In 1661 at the age of 21 William Sydenham inherited from his grandfather the Manor House and estate at Wynford Eagle, which had been the family home since the middle of the 16th century when Thomas Sydenham came from Somerset; it proved to be a poisoned chalice and led to William ending his days in Dorchester prison.
In 1662, a year after inheriting the family home, William Sydenham married Martha Michel from nearby Kingston Russell and the couple had two sons and two daughters, though both boys died at quite a young age. In 1699 a distant relation, Ann, came to live at the Manor House and was employed as a companion to Martha Sydenham and at some time she married Martha’s brother.
For a time William’s father enjoyed positions under Cromwell earning a salary of £1,000 a year. William himself achieved high office as Squire of the Body to William III, but this may not have been enough to compensate for money spent by the family advancing parliament’s cause during the Civil War. For whatever reason, it is clear that by the middle of the eighth decade of the 17th century William Sydenham’s finances were in a parlous state and he needed to find a remedy. By 1690 he had mortgaged the Manor House and most of the estate.
It is likely William discussed his plight with family members and they would certainly have included male members of his wife’s family: one of her sisters was married to Henry Bromfield who was the major mortgagee of the estate and two other mortgagees were named Michel.
In 1700 William decided the answer was a public lottery with the Manor House being the main prize. It seems William had concluded he would not be able to hold-on to the house and estate and was looking for a way to secure his old age.
The lottery appears to have been properly organised and supervised and was held at Mercer’s Hall in London. Interestingly, one of the Trustees was Robert Michel. Two hundred thousand five shilling tickets were available for purchase and if all were sold £50,000 would have been raised. After overheads of about £4,000 and over 13,000 prizes with a total value of about £20,000 William Sydenham would be left with about £26,000.
But everything was not as it should be. On a strictly administrative level William Sydenham should have deposited the deeds of the property and land with the Trustees prior to the sale of the lottery tickets. It appears he didn’t do this, which raises the question: why didn’t the Trustees insist on having the deeds? Furthermore it seems he failed to disclose that the property was heavily mortgaged but as a member of the Michel family was one of the Trustees surely they would have known the property was mortgaged.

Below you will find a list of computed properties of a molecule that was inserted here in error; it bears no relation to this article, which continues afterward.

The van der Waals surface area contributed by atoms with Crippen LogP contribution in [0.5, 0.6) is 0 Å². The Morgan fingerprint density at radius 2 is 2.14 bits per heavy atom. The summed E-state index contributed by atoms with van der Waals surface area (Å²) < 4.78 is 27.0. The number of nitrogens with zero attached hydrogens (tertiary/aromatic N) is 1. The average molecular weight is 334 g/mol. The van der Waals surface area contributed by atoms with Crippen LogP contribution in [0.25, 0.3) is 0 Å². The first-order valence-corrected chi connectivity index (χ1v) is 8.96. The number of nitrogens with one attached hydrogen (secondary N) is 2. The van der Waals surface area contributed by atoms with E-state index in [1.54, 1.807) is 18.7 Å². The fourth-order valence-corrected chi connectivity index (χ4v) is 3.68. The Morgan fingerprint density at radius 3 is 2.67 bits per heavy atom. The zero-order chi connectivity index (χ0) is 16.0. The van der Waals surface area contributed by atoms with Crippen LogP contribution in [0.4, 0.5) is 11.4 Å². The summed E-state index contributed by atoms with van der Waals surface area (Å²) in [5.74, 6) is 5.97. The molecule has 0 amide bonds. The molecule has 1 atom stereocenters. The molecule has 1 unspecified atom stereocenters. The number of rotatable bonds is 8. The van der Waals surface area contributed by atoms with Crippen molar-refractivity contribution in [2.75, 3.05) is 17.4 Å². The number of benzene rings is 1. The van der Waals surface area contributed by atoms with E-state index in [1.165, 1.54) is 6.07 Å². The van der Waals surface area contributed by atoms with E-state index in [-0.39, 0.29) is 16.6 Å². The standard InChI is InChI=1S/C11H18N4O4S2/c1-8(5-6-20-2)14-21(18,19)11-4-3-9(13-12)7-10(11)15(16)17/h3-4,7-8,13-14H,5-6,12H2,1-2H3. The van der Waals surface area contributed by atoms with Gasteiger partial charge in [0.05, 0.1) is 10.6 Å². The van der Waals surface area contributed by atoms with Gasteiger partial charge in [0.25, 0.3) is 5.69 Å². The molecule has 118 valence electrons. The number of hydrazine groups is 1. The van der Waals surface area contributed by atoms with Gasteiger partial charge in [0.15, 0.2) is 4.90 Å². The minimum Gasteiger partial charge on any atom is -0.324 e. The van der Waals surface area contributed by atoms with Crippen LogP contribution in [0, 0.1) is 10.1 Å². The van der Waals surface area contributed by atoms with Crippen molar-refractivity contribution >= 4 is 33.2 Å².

All this could be put down to slack administration but when we learn that Martha Sydenham’s companion, Ann, won the main prize – the Manor House – at odds of 200,000 to 1 we have to wonder if there was more than a little dishonesty on the part of someone else as well as Sydenham.
Reports at the time suggest that William Sydenham had arranged for Ann to win the Manor House and then return it to him for a cash reward. But how would William have been able to ensure who the winner would be without some help from those administering and overseeing the lottery? Evidently it seems Ann refused to hand the property back to him. Ann, at sometime, married a member of the Michel family but it isn’t clear if the marriage happened before or after the lottery (we are still searching for the marriage record).
Sydenham set out to defraud the public in an attempt to save himself from financial ruin and his family’s name; that much is clear but it is difficult to see how he could have done this on his own. At every turn in this sorry saga the name Michel crops up and one has to wonder if while William Sydenham was busy defrauding the public some members of the Michel family were equally busy plotting his downfall.
Five years after the lottery he still hadn’t handed over the deeds to the Manor House and it was for this that he was sent to prison where he died in 1709. As the apparent beneficiaries of his actions his two daughters were also locked-up.